The Aristocats (1970)

aristocats poster 1970 movie
6.5 Overall Score
Story: 7/10
Acting: 8/10
Visuals: 6/10

Some catchy songs, fun characters

Underdeveloped characters with a plot that is kind of all over the place, not my favorite art

Movie Info

Movie Name:  The Aristocats

Studio:  Walt Disney Productions

Genre(s):  Animated/Musical/Family

Release Date(s):  December 11, 1970

MPAA Rating:  G

aristocats-duchess-and-thomas-omalley-billboard

Oh, yeah…give me some sugar Duchess!!!

The Duchess and her kittens Marie, Berlioz, and Toulouse are living the good life in Paris. When Madame Adelaide Bonfamille decides to have the Duchess and her kitten inherit everything in her will, her butler Edgar decides to do away with cat and her kittens. When his plans are derailed by a pair of dogs named Napoleon and Lafayette, the Duchess and her kittens are lost in the countryside for the first time. Encountering the legendary alley cat Thomas O’Malley, the Duchess and her kittens head for home and meet help along the way from Thomas’ alley cat friends, a mouse named Roquefort, some geese named Abigail, Amelia, and Waldo, and a horse named Frou-Frou. When Edgar finds the Duchess and her kittens are back, he might have other plans for them.

aristocats-alley-cats-attack-edgar

…and freeze!!!

Directed by Wolfgang Reitherman, The Aristocats (sometimes stylistically presented as The AristoCats) is the entry in the Walt Disney Animated Classics series. Following The Jungle Book in 1967, The Aristocats was the last film approved by Walt Disney himself and had a number of the legendary “Nine Old Men” work in the film. The movie received moderate reviews but was well received by fans. It features the voice work of Phil Harris, Eva Gabor, Scatman Crothers, Sterling Holloway, Pat Buttram, and George Lindsey, and the final performance of Maurice Chevalier who sings “The Aristocats”.

aristocats-duchess-thomas-omalley-dancing

Ok…this dancing scene is just weird and frightening…

The Aristocats’ adventure-based story will entertain kids. The characters are fun and likable and like many Disney films, they have a wide variety that will allow everyone to have a favorite. Edgar is a nice villain who manages to be not too threatening to kids, but evil enough (I mean he does drug and steal cats and kittens). I have to wonder how the Duchess has kittens since there is no mention of a “mister” in the Duchess life (it also looks like the Duchess must play around since all those kittens look like alley cats).  It is unfortunate that none of the characters are very developed and there are way to many random characters.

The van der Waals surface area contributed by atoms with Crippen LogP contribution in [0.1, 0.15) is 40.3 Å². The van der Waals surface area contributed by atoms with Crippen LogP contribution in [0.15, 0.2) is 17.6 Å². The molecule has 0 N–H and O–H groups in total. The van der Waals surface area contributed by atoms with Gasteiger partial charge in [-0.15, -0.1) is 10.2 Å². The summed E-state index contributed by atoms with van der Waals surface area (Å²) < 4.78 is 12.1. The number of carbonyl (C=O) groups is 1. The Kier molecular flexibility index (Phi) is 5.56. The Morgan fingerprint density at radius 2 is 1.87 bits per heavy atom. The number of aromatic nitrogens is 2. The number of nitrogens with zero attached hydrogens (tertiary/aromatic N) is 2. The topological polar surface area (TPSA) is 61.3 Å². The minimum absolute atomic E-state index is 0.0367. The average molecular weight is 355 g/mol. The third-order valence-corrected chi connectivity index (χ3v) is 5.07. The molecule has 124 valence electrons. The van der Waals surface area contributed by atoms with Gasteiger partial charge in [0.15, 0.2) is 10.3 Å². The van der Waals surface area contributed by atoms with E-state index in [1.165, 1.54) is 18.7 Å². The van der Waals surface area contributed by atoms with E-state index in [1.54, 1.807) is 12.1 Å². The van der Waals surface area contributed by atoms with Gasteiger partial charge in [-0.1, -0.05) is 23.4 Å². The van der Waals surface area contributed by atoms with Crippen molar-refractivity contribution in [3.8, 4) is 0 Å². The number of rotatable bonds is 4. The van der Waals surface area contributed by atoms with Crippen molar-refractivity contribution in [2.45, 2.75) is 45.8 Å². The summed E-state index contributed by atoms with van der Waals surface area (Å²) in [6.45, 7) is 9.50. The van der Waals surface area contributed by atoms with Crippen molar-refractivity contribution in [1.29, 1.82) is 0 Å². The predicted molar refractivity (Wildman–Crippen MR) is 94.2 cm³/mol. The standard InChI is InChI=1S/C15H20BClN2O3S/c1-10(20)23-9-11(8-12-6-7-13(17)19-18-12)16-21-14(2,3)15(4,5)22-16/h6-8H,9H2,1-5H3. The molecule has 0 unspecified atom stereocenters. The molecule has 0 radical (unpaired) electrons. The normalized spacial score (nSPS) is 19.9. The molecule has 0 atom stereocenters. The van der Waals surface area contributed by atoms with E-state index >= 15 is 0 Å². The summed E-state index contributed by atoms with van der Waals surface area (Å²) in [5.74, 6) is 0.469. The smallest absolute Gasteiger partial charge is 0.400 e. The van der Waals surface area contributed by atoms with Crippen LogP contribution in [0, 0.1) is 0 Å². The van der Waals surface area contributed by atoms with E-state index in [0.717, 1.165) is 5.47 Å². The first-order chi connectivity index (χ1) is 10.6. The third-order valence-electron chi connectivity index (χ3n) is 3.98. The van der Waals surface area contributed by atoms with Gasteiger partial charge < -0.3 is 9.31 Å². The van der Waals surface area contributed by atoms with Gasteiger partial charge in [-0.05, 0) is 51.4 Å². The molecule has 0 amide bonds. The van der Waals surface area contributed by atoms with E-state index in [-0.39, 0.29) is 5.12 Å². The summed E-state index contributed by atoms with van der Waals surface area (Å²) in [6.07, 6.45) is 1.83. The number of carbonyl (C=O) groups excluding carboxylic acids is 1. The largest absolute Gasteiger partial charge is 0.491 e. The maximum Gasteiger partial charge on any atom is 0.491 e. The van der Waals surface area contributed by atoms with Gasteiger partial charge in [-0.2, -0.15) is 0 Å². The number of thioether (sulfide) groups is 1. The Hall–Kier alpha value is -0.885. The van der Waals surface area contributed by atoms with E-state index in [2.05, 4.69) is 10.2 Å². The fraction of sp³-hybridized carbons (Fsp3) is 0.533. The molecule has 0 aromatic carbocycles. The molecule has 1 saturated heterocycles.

The Aristocats has some fun music. My sister had the record for this film so I do have a soft spot for it due to hearing it all the time when I was young. “Ev’rybody Wants to be a Cat”, “Thomas O’Malley Cat”, “The Aristocats”, and “Scales and Arpeggios” were all fun snappy songs.

aristocats ending posing for picture

I don’t trust a grinning cat

The Aristocats has the xerox style of art that Disney adapted for One Hundred and One Dalmatians in 1961. Here, for The Aristocats, it almost looks more raw and unfinished. The new Blu-Ray release of the film has it very clean and it almost looks like they didn’t finish some scenes (especially scenes with the humans who are really pencilly).  I do find it really creepy when they have the cats “dancing” like humans…it is unexpected and weird.

The Aristocats has its moments. It isn’t my favorite Disney film, but I also am not huge fan of this period of Disney in general. It is a movie that kids will probably like, but as an adult it doesn’t have the Disney charm of earlier Disney films. The movie had a proposed sequel for 2007, but plans were scrapped.  Disney followed The Aristocats with Robin Hood in 1973.

Author: JPRoscoe View all posts by
Follow me on Twitter @JPRoscoe76! Loves all things pop-culture especially if it has a bit of a counter-culture twist. Plays video games (basically from the start when a neighbor brought home an Atari 2600), comic loving (for almost 30 years), and a true critic of movies. Enjoys the art house but also isn't afraid to let in one or two popular movies at the same time.

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